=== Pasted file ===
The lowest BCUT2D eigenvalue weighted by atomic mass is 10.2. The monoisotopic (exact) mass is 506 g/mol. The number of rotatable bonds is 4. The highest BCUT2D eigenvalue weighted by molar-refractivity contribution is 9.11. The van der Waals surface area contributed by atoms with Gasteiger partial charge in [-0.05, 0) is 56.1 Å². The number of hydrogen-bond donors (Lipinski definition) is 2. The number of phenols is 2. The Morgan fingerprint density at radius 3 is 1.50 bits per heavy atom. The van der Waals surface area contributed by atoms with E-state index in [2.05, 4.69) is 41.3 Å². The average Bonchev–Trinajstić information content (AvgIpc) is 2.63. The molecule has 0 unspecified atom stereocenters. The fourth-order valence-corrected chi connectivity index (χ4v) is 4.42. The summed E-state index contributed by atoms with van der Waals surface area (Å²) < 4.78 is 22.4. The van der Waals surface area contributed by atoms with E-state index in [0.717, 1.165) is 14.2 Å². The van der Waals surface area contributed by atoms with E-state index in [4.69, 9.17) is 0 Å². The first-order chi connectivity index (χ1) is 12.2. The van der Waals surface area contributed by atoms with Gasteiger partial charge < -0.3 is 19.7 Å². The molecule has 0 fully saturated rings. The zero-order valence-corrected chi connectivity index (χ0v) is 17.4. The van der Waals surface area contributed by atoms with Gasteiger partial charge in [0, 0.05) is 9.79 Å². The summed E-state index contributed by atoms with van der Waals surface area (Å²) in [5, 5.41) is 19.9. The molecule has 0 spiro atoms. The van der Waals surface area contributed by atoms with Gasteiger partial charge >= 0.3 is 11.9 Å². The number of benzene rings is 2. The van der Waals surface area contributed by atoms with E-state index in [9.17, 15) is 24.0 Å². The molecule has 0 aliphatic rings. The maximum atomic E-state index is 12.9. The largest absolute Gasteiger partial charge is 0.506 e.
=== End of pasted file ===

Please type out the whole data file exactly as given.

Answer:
The lowest BCUT2D eigenvalue weighted by atomic mass is 10.2. The monoisotopic (exact) mass is 506 g/mol. The number of rotatable bonds is 4. The highest BCUT2D eigenvalue weighted by molar-refractivity contribution is 9.11. The van der Waals surface area contributed by atoms with Gasteiger partial charge in [-0.05, 0) is 56.1 Å². The number of hydrogen-bond donors (Lipinski definition) is 2. The number of phenols is 2. The Morgan fingerprint density at radius 3 is 1.50 bits per heavy atom. The van der Waals surface area contributed by atoms with E-state index in [2.05, 4.69) is 41.3 Å². The average Bonchev–Trinajstić information content (AvgIpc) is 2.63. The molecule has 0 unspecified atom stereocenters. The fourth-order valence-corrected chi connectivity index (χ4v) is 4.42. The summed E-state index contributed by atoms with van der Waals surface area (Å²) < 4.78 is 22.4. The van der Waals surface area contributed by atoms with E-state index in [0.717, 1.165) is 14.2 Å². The van der Waals surface area contributed by atoms with E-state index in [4.69, 9.17) is 0 Å². The first-order chi connectivity index (χ1) is 12.2. The van der Waals surface area contributed by atoms with Gasteiger partial charge < -0.3 is 19.7 Å². The molecule has 0 fully saturated rings. The zero-order valence-corrected chi connectivity index (χ0v) is 17.4. The van der Waals surface area contributed by atoms with Gasteiger partial charge in [0, 0.05) is 9.79 Å². The summed E-state index contributed by atoms with van der Waals surface area (Å²) in [5, 5.41) is 19.9. The molecule has 0 spiro atoms. The van der Waals surface area contributed by atoms with Gasteiger partial charge >= 0.3 is 11.9 Å². The number of benzene rings is 2. The van der Waals surface area contributed by atoms with E-state index in [9.17, 15) is 24.0 Å². The molecule has 0 aliphatic rings. The maximum atomic E-state index is 12.9. The largest absolute Gasteiger partial charge is 0.506 e.